Being overweight and obese before conception as well as excessive weight gain during pregnancy are associated with a higher risk of developing heart disease later in life, this can also lead to endocrinological risks for the mother and fetus.
In this situation, insulin resistance increases physiologically against tissue, which will lead to additional obesity. An increase in insulin resistance during pregnancy leads to gestational diabetes and can progress to type 2 diabetes. Insulin excess in obesity causes inflammatory processes and vascular dysfunction, which will increase the rate of hypertension and preeclampsia in obese older pregnant women.
Between 14 and 28 gestational weeks, the fetal adipose tissue is developed and the number of fat lobules increases. Research has shown that obesity in the mother Programs the offspring for further obesity and chronic diseases.
Obesity Before Or During Pregnancy
Pregnant women, midwives, doctors, and other healthcare practitioners should be better informed about prevention, pathophysiological machinations, and the burden on society caused by obesity before, during, and after Pregnancy.
Obesity in pregnant women is becoming one of the most important health problems for women. Obesity is associated with an increased risk of almost all pregnancy complications: gestational hypertension, preeclampsia, gestational diabetes mellitus, the birth of large pro-GA babies, and a higher incidence of birth defects, all of which occur more frequently than in women with normal BMI.
Pregnancy complications such as preeclampsia and late gestational diabetes are associated with a higher risk of developing heart problems later in life. Whereas, New Northwestern Medicine found that obesity before or during pregnancy is the real main cause of future cardiovascular complications.
Initially, it could not be medically ascertained whether severe pain or pregnancy problems played a major role in the risk of cardiovascular disease years after Pregnancy. This particular multidisciplinary study is the first to address this issue, ultimately establishing that pregnancy pain is a true driver of both poor Pregnancy outcomes and future cardiovascular disease risk. Of the participants that were tracked by this study, almost half of them were overweight or obese from the beginning of the first pregnancy several years after birth.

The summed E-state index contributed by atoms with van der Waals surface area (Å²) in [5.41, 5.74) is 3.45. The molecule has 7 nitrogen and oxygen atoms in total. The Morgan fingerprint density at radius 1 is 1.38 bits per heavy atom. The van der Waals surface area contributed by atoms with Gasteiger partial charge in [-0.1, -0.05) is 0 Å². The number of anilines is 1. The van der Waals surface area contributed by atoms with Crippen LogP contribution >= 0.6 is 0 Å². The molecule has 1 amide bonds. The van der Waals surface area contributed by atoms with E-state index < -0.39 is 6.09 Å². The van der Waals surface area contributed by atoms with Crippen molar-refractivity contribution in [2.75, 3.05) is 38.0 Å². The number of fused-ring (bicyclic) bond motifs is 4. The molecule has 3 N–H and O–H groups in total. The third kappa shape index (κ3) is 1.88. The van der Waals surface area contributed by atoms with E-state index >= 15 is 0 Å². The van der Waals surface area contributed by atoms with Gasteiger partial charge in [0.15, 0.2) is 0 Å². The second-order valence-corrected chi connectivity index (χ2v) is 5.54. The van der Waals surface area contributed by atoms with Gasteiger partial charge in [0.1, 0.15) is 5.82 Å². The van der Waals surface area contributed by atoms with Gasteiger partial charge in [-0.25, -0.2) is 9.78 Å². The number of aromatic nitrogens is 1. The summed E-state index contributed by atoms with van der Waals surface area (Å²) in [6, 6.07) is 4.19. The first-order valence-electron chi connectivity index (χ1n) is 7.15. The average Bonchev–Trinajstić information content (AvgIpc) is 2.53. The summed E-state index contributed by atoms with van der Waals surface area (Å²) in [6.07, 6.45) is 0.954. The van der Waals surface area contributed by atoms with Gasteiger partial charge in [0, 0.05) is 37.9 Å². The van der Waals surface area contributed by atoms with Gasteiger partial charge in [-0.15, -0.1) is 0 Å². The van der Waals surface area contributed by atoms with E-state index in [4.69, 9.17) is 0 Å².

The study used 4,216 first-time pregnant women prospectively from the earliest stages of pregnancy to an average of 3.7 years postpartum. At the first pregnancy study visit, the mean age of the mother was 27 years 53% had a normal body mass index (BMI), 25% were overweight, and 22% were obese.
Compared to those with normal BMI at the beginning of pregnancy, those with an overweight or obese BMI had a higher risk of developing hypertensive disorder during pregnancy.
It is generally or medically known that pregnancy is a natural stress on the heart. In the study, researchers tried to know the links between maternal obesity, hypertensive disorders of pregnancy and other adverse pregnancy outcomes, and cardiovascular disease several years after delivery.
The hypothesis was that these pregnancy complications were hidden because, as we all know, pregnancy stress is a natural test of the heart. The importance of this finding is that, if pregnancy is responsible for any major pain or risk factors, it Should be supported by intervention.
According to the study, pregnancy complications like cardiovascular problems shouldn’t only be expected, there ought to be mechanisms to prevent their occurrence. One of the researchers was explicit on weight loss during pregnancy that it is not recommendable, rather counseling and monitoring for effective pregnancy weight gain Should be encouraged.
Meanwhile, studies show that pregnant people can safely limit weight gain during pregnancy by being healthy and exercising moderately or even vigorously. Some major aches and pains before pregnancy are key, hence the reason this research captured trimester zero or health during pregnancy.